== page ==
# Help finding the eccentricity of an orbit

I am trying to find the eccentricity of a planet in order to be able to calculate perihelion and aphelion distances. I can get a lot of the equation, but am having issues with the angular momentum, and the coefficient of the inverse-square law central force such as gravity or electrostatics in classical physics; that second one especially leaves me confused.

The characteristics are 3.296×1024 Kg, orbital period of 34713964.7399 seconds, rotation period of 69480 Seconds. Semi-major axis is 159425506264.96738 metres if I calculated that part correctly.

Assume the sun is the same as ours for simplicities sake. The star is supposed to be somewhat bigger, but comparable. I just need the sun as a assumption to make an upper/lower bound.

So what would the eccentricity be for this? And thank you for your time, if you choose to help. I apologize for this if it is a bother.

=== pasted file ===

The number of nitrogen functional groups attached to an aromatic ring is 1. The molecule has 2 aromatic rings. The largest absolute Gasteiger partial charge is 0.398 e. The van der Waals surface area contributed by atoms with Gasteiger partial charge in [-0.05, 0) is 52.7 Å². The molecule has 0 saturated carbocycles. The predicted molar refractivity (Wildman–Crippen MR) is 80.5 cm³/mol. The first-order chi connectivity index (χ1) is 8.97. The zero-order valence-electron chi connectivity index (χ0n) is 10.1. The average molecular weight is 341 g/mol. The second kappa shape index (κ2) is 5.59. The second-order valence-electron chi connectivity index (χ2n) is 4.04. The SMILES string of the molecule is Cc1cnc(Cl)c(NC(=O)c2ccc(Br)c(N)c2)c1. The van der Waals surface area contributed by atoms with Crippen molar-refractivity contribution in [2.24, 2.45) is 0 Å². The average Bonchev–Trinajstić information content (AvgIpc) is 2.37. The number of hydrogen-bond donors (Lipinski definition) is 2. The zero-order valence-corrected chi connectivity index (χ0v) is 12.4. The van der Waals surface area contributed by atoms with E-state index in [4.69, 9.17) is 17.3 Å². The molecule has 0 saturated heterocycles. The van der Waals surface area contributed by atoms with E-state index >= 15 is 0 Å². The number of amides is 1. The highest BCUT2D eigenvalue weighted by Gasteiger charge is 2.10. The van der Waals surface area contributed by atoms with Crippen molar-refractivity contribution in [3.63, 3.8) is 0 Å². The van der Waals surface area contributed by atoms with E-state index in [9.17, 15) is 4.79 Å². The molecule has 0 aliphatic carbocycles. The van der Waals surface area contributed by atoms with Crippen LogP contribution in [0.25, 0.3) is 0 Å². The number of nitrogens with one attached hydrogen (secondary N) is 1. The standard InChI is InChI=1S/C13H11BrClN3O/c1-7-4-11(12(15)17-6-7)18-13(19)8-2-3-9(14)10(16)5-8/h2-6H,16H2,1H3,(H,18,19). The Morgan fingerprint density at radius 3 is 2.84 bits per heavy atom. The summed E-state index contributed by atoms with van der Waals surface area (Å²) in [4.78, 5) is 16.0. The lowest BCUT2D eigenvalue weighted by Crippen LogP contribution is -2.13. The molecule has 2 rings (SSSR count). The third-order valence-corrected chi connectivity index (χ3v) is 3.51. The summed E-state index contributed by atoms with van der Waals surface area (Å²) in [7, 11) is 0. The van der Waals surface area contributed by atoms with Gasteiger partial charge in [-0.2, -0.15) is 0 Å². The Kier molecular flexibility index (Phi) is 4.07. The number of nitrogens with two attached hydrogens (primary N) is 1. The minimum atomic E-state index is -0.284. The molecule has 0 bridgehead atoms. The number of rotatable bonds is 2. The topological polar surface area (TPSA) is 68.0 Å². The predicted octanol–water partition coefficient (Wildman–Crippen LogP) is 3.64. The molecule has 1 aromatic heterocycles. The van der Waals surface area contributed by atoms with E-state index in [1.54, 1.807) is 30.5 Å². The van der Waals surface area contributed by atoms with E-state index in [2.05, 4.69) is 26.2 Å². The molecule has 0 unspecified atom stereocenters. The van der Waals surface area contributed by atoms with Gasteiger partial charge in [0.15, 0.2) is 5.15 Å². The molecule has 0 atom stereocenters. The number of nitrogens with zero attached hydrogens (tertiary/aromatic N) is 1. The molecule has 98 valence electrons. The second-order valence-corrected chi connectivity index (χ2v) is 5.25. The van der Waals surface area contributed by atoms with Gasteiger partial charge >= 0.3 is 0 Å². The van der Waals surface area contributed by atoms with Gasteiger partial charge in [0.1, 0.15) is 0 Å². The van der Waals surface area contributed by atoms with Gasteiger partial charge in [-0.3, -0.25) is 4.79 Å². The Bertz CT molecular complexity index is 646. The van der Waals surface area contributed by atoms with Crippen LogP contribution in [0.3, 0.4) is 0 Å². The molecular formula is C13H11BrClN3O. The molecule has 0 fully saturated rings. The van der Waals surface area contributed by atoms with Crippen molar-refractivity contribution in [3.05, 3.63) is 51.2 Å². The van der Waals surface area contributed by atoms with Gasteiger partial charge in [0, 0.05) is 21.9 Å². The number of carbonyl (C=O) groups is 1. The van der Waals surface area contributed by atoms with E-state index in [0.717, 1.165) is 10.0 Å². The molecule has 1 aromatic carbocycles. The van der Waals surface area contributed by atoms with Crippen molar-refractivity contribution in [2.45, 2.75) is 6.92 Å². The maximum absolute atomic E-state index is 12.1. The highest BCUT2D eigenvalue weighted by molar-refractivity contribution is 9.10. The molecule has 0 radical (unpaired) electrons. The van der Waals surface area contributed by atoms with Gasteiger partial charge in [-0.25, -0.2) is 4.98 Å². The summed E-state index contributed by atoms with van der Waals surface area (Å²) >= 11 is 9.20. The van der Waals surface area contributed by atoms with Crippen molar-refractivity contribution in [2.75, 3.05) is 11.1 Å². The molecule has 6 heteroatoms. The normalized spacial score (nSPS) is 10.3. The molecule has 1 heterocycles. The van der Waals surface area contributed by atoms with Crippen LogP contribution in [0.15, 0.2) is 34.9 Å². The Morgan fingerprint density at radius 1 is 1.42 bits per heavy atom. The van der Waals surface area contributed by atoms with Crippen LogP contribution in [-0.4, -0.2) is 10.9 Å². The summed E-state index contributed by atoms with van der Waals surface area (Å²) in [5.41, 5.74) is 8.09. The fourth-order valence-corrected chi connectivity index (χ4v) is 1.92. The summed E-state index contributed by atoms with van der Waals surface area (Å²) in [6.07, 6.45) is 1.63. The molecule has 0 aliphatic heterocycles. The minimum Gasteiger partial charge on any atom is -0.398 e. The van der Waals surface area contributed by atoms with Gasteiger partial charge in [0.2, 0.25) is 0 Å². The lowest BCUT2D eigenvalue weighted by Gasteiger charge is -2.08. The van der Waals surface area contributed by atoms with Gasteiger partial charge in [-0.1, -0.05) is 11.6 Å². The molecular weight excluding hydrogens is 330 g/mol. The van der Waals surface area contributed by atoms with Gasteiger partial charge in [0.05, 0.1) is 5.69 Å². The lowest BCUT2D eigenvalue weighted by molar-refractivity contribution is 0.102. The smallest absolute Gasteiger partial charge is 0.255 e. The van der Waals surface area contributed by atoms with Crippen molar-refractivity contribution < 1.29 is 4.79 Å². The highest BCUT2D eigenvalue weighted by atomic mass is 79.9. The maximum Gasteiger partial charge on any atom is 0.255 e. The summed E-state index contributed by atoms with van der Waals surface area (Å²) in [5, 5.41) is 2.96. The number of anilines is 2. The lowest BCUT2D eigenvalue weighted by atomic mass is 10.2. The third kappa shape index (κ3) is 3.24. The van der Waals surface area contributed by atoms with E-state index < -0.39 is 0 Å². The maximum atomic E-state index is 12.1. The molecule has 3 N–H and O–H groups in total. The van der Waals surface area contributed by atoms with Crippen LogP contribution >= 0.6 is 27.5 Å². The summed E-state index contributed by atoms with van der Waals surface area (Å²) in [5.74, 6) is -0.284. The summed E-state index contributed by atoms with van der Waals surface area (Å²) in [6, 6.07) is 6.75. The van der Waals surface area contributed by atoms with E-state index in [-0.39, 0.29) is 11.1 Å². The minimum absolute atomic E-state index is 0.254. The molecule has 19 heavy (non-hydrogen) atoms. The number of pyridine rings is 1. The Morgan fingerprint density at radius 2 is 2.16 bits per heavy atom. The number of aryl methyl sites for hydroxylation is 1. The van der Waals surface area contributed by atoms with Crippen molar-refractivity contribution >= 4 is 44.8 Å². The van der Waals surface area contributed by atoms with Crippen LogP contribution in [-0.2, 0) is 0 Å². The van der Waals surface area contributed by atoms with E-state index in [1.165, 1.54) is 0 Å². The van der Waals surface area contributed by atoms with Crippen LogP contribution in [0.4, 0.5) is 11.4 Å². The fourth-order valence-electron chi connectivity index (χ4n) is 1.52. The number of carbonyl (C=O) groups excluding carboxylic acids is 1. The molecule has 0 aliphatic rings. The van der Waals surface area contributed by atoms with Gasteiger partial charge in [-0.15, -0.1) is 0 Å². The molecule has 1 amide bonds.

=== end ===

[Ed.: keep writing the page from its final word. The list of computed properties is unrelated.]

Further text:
• The data you have is insufficient to define an eccentricity. You could have multiple valid orbits with different eccentricities that have the same period and semi-major axis. Jan 12, 2022 at 23:26

## 1 Answer

Given your provided requirements, eccentricity is essentially a free parameter here. Any ellipse with the same semi-major axis will have the same orbital period, regardless of eccentricity (in the range $$0 \le e \le 1$$), under the Keplerian-Newtonian two-body assumptions.

Pick one close to 0 if you don't want the eccentricity to noticeably affect temperatures, solar day length, how quickly the sun moves along the ecliptic, etc.

• I see, from the books it doesn't seem it has too big of a difference in temperature over the year. I guess I can assume Earth-like eccentricity. Thanks.
– Zoey
Jan 12, 2022 at 23:38
• Eccentricity can make a noticeable difference in the overall climate of an Earth-like planet, making winters more extreme in one hemisphere and summers more extreme in the other. Look into Milankovitch cycles for more information. Jan 13, 2022 at 15:20